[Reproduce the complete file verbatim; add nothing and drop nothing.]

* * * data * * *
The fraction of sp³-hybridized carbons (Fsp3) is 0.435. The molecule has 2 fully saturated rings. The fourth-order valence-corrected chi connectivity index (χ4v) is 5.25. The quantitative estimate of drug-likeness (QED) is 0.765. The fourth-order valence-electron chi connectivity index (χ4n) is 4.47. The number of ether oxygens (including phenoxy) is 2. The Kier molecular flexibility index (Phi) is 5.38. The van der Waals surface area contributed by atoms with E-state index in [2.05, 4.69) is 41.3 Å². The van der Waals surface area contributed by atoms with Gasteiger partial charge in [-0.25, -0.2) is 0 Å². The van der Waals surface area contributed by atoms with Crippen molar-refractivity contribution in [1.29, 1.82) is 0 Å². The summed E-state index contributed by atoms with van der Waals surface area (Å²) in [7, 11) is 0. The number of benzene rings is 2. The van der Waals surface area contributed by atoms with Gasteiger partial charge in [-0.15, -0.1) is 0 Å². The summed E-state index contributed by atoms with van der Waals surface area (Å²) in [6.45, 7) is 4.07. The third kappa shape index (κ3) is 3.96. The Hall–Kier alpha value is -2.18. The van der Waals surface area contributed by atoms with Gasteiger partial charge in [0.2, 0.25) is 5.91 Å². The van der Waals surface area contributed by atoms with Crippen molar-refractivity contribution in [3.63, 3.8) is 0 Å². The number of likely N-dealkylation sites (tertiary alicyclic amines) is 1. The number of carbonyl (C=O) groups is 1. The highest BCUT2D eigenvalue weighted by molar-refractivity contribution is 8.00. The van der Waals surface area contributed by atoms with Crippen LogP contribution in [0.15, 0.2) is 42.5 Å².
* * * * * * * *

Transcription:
The fraction of sp³-hybridized carbons (Fsp3) is 0.435. The molecule has 2 fully saturated rings. The fourth-order valence-corrected chi connectivity index (χ4v) is 5.25. The quantitative estimate of drug-likeness (QED) is 0.765. The fourth-order valence-electron chi connectivity index (χ4n) is 4.47. The number of ether oxygens (including phenoxy) is 2. The Kier molecular flexibility index (Phi) is 5.38. The van der Waals surface area contributed by atoms with E-state index in [2.05, 4.69) is 41.3 Å². The van der Waals surface area contributed by atoms with Gasteiger partial charge in [-0.25, -0.2) is 0 Å². The van der Waals surface area contributed by atoms with Crippen molar-refractivity contribution in [1.29, 1.82) is 0 Å². The summed E-state index contributed by atoms with van der Waals surface area (Å²) in [7, 11) is 0. The number of benzene rings is 2. The van der Waals surface area contributed by atoms with Gasteiger partial charge in [-0.15, -0.1) is 0 Å². The summed E-state index contributed by atoms with van der Waals surface area (Å²) in [6.45, 7) is 4.07. The third kappa shape index (κ3) is 3.96. The Hall–Kier alpha value is -2.18. The van der Waals surface area contributed by atoms with Gasteiger partial charge in [0.2, 0.25) is 5.91 Å². The van der Waals surface area contributed by atoms with Crippen molar-refractivity contribution in [3.63, 3.8) is 0 Å². The number of likely N-dealkylation sites (tertiary alicyclic amines) is 1. The number of carbonyl (C=O) groups is 1. The highest BCUT2D eigenvalue weighted by molar-refractivity contribution is 8.00. The van der Waals surface area contributed by atoms with Crippen LogP contribution in [0.15, 0.2) is 42.5 Å².